We left off Part VI with the barrel shroud mostly done, but needing a fix for the set screw nuts which kept backing out. While I pondered what to do about that, I finally turned my attention to the part of this this from which it gets its name: the magnetic holster.
I entered the holster phase of the project pretty blind. I knew that I wanted as minimal of a holster as possible that would keep the revolver secure and that's about it. I didn't know how strong of magnets I would need, what the design of the holster would be, or anything else that people who know what they're doing know before they start the "doing"....
So, I started slow. I made a template of the profile of the holster in wood.
I cut the revolver outline out of the wood and then recesses for the magnets. At this point the idea was to make a similarly-shaped core of the holster out of acetal. Note that the main magnets would pull the base of the barrel shroud toward the holster and a smaller magnet would hold the shroud cap in place.
What kind of magnets am I using you ask? The main ones are these 48-Lb pull force 1" x 1" magnets from K&J Magnetics. Since I knew basically nothing about magnets before this project, I ended up ordering a variety of magnets from K&J trying to determine how much pull strength I needed.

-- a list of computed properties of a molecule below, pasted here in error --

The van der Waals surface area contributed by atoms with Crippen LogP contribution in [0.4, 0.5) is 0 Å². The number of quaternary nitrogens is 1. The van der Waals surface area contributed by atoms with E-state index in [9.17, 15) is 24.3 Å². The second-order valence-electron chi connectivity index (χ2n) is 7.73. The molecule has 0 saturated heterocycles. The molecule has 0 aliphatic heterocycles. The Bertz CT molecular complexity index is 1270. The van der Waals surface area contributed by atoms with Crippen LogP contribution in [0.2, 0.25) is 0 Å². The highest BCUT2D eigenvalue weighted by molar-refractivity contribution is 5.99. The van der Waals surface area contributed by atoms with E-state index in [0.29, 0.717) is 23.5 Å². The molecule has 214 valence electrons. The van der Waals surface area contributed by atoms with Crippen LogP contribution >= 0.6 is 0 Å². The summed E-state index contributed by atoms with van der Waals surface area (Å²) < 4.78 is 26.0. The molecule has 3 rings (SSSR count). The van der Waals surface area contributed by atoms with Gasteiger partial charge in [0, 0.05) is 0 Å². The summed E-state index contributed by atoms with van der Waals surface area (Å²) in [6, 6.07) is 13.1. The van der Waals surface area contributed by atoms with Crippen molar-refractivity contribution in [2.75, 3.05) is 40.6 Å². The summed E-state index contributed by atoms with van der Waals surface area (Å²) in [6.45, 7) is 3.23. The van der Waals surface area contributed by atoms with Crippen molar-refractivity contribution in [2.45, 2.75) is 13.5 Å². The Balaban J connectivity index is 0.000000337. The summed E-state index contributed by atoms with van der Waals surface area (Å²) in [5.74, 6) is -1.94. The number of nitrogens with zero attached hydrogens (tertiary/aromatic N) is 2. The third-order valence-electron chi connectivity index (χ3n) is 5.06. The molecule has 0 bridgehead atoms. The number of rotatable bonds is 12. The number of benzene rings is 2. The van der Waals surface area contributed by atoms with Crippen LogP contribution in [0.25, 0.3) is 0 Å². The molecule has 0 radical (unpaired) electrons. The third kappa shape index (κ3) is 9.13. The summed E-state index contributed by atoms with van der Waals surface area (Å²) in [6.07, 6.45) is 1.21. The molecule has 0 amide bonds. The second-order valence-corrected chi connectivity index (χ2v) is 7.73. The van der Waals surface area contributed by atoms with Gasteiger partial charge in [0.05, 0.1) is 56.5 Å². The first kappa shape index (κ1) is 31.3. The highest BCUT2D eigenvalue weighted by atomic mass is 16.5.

Public Service Announcement: 48-lb pull force magnets are no joke. They'll rip skin, ruin phones, and cause all kinds of other damage if you aren't careful. Please be careful.
I wanted the acetal holster to be a single piece, so I marked and cut a slot for the magnets.
With the magnets in place I began cutting the front of the holster to fit the shroud and be thin enough between the magnets and the shroud to have strong magnetic attraction.
Although the acetal holster was taking shape.... it was also pretty bulky and wasn't going to allow for a magnet on the front to hold the shroud cap in place. So I tried a simpler version using a couple stainless steel straps bent at 90 degrees.
One benefit of using the steel is that, since it is magnetic it acts as a larger magnetic surface than the magnets are on their own housed in acetal.
Second Public Service Announcement: Not all stainless steel is magnetic. I got a non-magnetic kind the first time. Make sure you know the actual alloy of stainless steel you're getting and do a quick goole to see if it's magnetic or not.
This design was working better than the acetal one. I made some small spacers out of acetal to hold the steel straps in place and started thinking through the housing I'd use to hold the magnets & steel in place. Generally, the plan is an aluminum frame that covers the trigger and allows the whole thing to attach to a Tek-Lok belt clip.
We'll see how that plan goes in a later post.